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image: Embryo Watch

Embryo Watch

By | May 5, 2016

A new culture system allows researchers to track the development of human embryos in vitro for nearly two weeks. 

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image: Observing the Nuclear Pore

Observing the Nuclear Pore

By | May 2, 2016

Scientists visualize nuclear pore complexes for the first time, using high-speed atomic force microscopy.

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image: Fuchs on the Future

Fuchs on the Future

By | May 1, 2016

Rockefeller University researcher Elaine Fuchs on being a woman in science and her contributions to the burgeoning field of reverse genetics


image: Instant Messaging

Instant Messaging

By | May 1, 2016

An alternative route to sparking cell signals involves hook-ups between transmembrane and soluble ligands.


image: More Than Skin Deep

More Than Skin Deep

By | May 1, 2016

Elaine Fuchs has worked on adult stem cells since before they were so named, figuring out how multipotent epidermal cells renew or turn into skin or hair follicles.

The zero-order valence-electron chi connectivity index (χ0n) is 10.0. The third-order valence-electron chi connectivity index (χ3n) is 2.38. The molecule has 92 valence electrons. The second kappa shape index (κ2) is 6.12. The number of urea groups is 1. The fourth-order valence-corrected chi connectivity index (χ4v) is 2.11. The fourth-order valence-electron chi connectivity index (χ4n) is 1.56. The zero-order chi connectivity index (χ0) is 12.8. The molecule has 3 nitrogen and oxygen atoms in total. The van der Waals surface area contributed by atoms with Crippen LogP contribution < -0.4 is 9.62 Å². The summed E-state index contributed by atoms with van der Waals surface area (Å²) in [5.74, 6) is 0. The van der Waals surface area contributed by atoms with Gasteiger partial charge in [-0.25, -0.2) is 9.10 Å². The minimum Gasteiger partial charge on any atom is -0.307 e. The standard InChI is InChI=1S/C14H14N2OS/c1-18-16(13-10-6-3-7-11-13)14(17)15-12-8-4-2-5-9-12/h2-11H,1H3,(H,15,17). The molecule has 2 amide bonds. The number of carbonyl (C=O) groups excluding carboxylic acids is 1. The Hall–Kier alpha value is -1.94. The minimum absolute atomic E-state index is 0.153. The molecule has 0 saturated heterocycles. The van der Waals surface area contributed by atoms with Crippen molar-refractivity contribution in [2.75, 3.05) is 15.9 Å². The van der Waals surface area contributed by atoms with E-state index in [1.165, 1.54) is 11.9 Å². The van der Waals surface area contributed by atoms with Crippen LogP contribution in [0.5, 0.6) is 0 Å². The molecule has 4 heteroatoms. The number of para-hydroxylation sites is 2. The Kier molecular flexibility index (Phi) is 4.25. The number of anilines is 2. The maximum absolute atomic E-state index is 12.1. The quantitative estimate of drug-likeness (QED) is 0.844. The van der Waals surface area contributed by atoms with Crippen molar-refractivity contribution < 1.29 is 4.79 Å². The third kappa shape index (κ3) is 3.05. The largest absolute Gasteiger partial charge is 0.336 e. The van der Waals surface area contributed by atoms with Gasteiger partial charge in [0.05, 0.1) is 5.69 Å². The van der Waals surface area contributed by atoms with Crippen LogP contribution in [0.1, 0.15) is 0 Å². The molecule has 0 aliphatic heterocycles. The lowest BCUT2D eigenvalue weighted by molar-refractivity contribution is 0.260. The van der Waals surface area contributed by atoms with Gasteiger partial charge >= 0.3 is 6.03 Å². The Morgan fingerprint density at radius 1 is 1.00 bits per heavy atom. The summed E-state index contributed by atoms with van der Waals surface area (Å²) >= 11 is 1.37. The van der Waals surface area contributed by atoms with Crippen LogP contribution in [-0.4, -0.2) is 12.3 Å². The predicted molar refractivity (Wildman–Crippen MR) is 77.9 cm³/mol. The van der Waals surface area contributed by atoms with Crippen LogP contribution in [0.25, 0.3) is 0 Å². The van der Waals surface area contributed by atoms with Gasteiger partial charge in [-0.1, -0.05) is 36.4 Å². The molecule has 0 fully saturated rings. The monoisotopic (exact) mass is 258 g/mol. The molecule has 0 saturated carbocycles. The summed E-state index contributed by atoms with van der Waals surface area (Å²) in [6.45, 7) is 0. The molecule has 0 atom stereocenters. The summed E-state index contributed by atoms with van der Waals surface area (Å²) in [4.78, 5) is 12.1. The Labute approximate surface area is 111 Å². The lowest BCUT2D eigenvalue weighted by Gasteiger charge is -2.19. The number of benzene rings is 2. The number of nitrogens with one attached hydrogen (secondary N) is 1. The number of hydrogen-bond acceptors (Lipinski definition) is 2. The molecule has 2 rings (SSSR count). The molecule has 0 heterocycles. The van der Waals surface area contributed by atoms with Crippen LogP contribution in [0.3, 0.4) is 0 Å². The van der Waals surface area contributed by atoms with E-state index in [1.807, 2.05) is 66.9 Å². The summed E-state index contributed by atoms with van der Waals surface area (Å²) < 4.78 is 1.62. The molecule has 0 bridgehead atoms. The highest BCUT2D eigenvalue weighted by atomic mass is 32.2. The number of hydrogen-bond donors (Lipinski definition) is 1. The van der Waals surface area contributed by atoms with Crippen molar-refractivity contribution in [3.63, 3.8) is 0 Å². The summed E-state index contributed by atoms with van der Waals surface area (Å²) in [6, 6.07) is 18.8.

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image: Study: “Dirty” Mice More Humanlike

Study: “Dirty” Mice More Humanlike

By | April 21, 2016

Housing laboratory mice with those reared in a pet store makes the lab rodents’ immune systems more similar to those of people.


image: “Hunger Hormone” No More?

“Hunger Hormone” No More?

By | April 20, 2016

Ghrelin promotes fat storage not feeding, according to a study.


image: AACR Q&A: Elaine Mardis

AACR Q&A: Elaine Mardis

By | April 18, 2016

The genomics pioneer shares the sessions she most looks forward to at this year’s American Association for Cancer Research annual meeting.


image: Microglia Tamp Down Neurogenesis

Microglia Tamp Down Neurogenesis

By | April 7, 2016

The immune cells—known for clearing dead cells—also chew up live progenitors in neurogenic regions of mouse brains. 


image: Zooming In on an Antidepressant Target

Zooming In on an Antidepressant Target

By | April 6, 2016

Structural studies reveal how SSRI drugs bind to the human serotonin transporter.


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